Outside the Huddle: Week 17

Season Review

The 2020 fantasy football season has been one wild ride. From big-name injuries to Covid scares to dramatic comebacks, it tested our resolve as only sports can. Unfortunately, there is only one winner, so if you suffered through catastrophic injuries and underwhelming performances early, picked up a few diamonds in the rough to lead you into the playoffs, only to suffer an agonizing loss at the hands on an unlikely hero, your season sounds a lot like mine. It’s not the size of the payout but the joy of playing, at least that’s what we keep telling ourselves to prevent busting another hole in the family room drywall. But the thrill of victory keeps us coming back for more, and as we reflect on this year’s disappointments and re-configure our white boards for 2021, we carry visions of raising that trophy under a confetti shower over Zoom happy hour next season.

Biggest season losses

Christian McCaffrey, RB, Carolina Panthers

A top-five pick in every draft, McCaffrey was the one guy you could rely on to deliver a steady influx of points. Just like Alvin Kamara for the Saints or Dalvin Cook for the Vikings, he was capable of twenty-plus touches a game and high scores regardless of the opponent. Then, he rolled his ankle in week 2 at the end of the game and missed the next six weeks of the season. He returned in week 9 against the Chiefs and put up 37 points, then never played again with a quad strain, finishing the season with a 30.1 average in the three games he played.

Saquon Barkley, RB, New York Giants

Also a top-ten pick in most drafts, Barkley was another jack of all trades on a bad team, poised for a rebound after a slight dip last year following his rookie Pro Bowl season. It’s safe to say he’d be headed toward Aaron Jones or Nick Chubb numbers but after a rough week 1 loss to the Steelers, Barkley suffered a torn ACL in the second week against the Bears, ending his season with a total of 15.4 fantasy points. 

Dak Prescott, QB, Dallas Cowboys

In one of the more-bizarre offseason moves in which the Cowboys did not offer Prescott a long-term contract, the quarterback was essentially playing for the open market. And Prescott responded with monster numbers, throwing for over 450 yards in three of his first four games, including 502 against the Browns in week 4. But after averaging 30.5 fantasy points, Prescott suffered a horrible ankle injury the following week against the Giants, ending his season and muddying his free agent value. Prescott had more total points then his back-up Andy Dalton did in twice the number of games played. 

Worst mid-season pick-ups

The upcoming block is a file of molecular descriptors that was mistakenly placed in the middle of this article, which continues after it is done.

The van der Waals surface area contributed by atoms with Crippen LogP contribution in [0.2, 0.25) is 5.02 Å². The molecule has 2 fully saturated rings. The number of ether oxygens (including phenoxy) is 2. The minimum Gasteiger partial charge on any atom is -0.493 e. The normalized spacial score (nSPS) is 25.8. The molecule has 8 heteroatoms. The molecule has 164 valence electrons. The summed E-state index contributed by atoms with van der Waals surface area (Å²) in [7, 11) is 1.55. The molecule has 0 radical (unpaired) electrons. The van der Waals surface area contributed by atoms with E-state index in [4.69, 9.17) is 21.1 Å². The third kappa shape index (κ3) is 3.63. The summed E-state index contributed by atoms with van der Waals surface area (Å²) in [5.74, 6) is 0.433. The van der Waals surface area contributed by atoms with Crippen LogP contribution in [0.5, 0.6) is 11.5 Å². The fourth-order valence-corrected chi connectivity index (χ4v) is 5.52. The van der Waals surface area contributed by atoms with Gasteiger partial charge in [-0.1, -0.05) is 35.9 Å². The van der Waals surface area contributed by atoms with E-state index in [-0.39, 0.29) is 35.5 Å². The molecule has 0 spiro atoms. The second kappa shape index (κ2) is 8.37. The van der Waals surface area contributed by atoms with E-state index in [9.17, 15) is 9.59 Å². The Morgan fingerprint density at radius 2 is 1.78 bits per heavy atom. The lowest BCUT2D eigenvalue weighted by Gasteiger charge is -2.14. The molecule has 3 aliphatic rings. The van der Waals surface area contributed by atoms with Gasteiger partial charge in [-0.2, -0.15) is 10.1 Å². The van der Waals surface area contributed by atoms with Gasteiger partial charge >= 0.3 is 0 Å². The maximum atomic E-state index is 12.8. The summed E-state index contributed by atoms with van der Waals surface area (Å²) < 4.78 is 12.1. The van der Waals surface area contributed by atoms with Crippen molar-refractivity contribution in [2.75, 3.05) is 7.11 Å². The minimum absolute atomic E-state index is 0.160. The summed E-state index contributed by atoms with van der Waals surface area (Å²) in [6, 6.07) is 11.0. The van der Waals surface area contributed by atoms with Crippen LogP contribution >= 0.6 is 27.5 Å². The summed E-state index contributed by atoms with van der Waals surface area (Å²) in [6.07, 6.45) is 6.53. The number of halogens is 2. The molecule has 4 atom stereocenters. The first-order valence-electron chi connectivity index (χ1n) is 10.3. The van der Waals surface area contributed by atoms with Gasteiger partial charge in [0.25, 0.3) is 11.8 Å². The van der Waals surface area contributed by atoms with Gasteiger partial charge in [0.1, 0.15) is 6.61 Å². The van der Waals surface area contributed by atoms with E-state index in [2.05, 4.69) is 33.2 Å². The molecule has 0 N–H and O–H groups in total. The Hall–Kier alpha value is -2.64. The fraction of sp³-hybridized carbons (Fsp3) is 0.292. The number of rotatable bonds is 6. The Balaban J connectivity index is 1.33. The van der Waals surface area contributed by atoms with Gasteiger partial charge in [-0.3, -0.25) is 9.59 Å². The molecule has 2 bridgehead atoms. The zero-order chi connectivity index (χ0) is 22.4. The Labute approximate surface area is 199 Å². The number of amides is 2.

Nick Foles, QB, Chicago Bears

With the Bears franchise quarterback Mitch Trubisky struggling, Foles came in during the second half against the Falcons in week 3 and threw 3 touchdowns to lead the Bears to victory. The league’s greatest back-up quarterback was wearing the glass slipper again. First place in the NFC North, Super Bowl, Pro Bowl, Disney World—it was all there for Foles. Then he averaged 12.4 fantasy points over the next seven weeks with 7 touchdowns and 7 interceptions, leading the Bears on a six-game losing streak and a spot on the bench in favor of Trubisky, who’s brought the Bears back into playoff contention and likely salvaged his own career.

Le’Veon Bell, RB, Kansas City Chiefs

After dominating fantasy stats for three seasons, Bell refused to play for the Steelers in 2018 when they slapped the franchise tag on him for the second straight year. Then he earned his money and the spotlight with the Jets, who were God awful. So after forcing his way out, Bell was traded to the Chiefs, a dream scenario for a feature back in an explosive offense. But Bell found himself relegated to a back-up role behind Clyde Edwards-Helaire, and when he carried more of the load, was unimpressive. Bell had a 6.8 average in fantasy points since joining the Chiefs mid-season, nothing compared to his Steelers numbers.

Travis Fulgham, WR, Philadelphia Eagles

Fulgham was a breakout star for the Eagles after 12 receptions and 152 yards against the Steelers in week 5 and soon became a top acquisition from every fantasy expert. And for the next three weeks, he averaged over 17 fantasy points, destined for the Pro Bowl and a big contract extension. After that, Fulgham was virtually invisible, averaging 2.4 fantasy points over the next seven games as Philly went from bad to worse. 

Tyler Higbee, TE, Los Angeles Rams

Higbee’s 3 touchdowns against the Eagles in week 2 put him into elite TE status alongside Travis Kelce and Darren Waller as the missing link in a high-firing Rams offense. Then he averaged just over 7 fantasy points in his next 12 games with his 16.7 points against the Jets in week 15 his only game close to elite. As the Rams struggled, so did Higbee’s value.

That time you almost chucked the remote through the TV

Hail Murray